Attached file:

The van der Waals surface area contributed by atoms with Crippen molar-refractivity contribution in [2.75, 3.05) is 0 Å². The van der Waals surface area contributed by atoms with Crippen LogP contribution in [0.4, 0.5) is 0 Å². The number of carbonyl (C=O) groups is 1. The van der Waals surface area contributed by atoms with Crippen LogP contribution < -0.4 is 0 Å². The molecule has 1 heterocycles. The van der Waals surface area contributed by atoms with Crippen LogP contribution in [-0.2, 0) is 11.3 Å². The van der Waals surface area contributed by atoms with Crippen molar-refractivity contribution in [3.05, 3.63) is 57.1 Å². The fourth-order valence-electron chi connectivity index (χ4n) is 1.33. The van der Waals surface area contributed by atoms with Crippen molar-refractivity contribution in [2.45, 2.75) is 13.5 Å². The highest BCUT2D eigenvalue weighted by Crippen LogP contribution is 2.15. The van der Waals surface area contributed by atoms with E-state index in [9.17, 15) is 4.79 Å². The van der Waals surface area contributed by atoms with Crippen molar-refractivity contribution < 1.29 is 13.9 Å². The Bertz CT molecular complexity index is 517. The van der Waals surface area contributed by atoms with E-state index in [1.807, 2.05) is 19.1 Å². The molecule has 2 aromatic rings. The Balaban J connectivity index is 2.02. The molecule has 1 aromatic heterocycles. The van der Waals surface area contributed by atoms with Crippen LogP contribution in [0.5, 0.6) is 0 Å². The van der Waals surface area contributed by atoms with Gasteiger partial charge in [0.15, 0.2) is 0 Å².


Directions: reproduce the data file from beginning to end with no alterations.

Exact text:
The van der Waals surface area contributed by atoms with Crippen molar-refractivity contribution in [2.75, 3.05) is 0 Å². The van der Waals surface area contributed by atoms with Crippen LogP contribution in [0.4, 0.5) is 0 Å². The number of carbonyl (C=O) groups is 1. The van der Waals surface area contributed by atoms with Crippen LogP contribution < -0.4 is 0 Å². The molecule has 1 heterocycles. The van der Waals surface area contributed by atoms with Crippen LogP contribution in [-0.2, 0) is 11.3 Å². The van der Waals surface area contributed by atoms with Crippen molar-refractivity contribution in [3.05, 3.63) is 57.1 Å². The fourth-order valence-electron chi connectivity index (χ4n) is 1.33. The van der Waals surface area contributed by atoms with Crippen molar-refractivity contribution in [2.45, 2.75) is 13.5 Å². The highest BCUT2D eigenvalue weighted by Crippen LogP contribution is 2.15. The van der Waals surface area contributed by atoms with E-state index in [9.17, 15) is 4.79 Å². The van der Waals surface area contributed by atoms with Crippen molar-refractivity contribution < 1.29 is 13.9 Å². The Bertz CT molecular complexity index is 517. The van der Waals surface area contributed by atoms with E-state index in [1.807, 2.05) is 19.1 Å². The molecule has 2 aromatic rings. The Balaban J connectivity index is 2.02. The molecule has 1 aromatic heterocycles. The van der Waals surface area contributed by atoms with Crippen LogP contribution in [0.5, 0.6) is 0 Å². The van der Waals surface area contributed by atoms with Gasteiger partial charge in [0.15, 0.2) is 0 Å².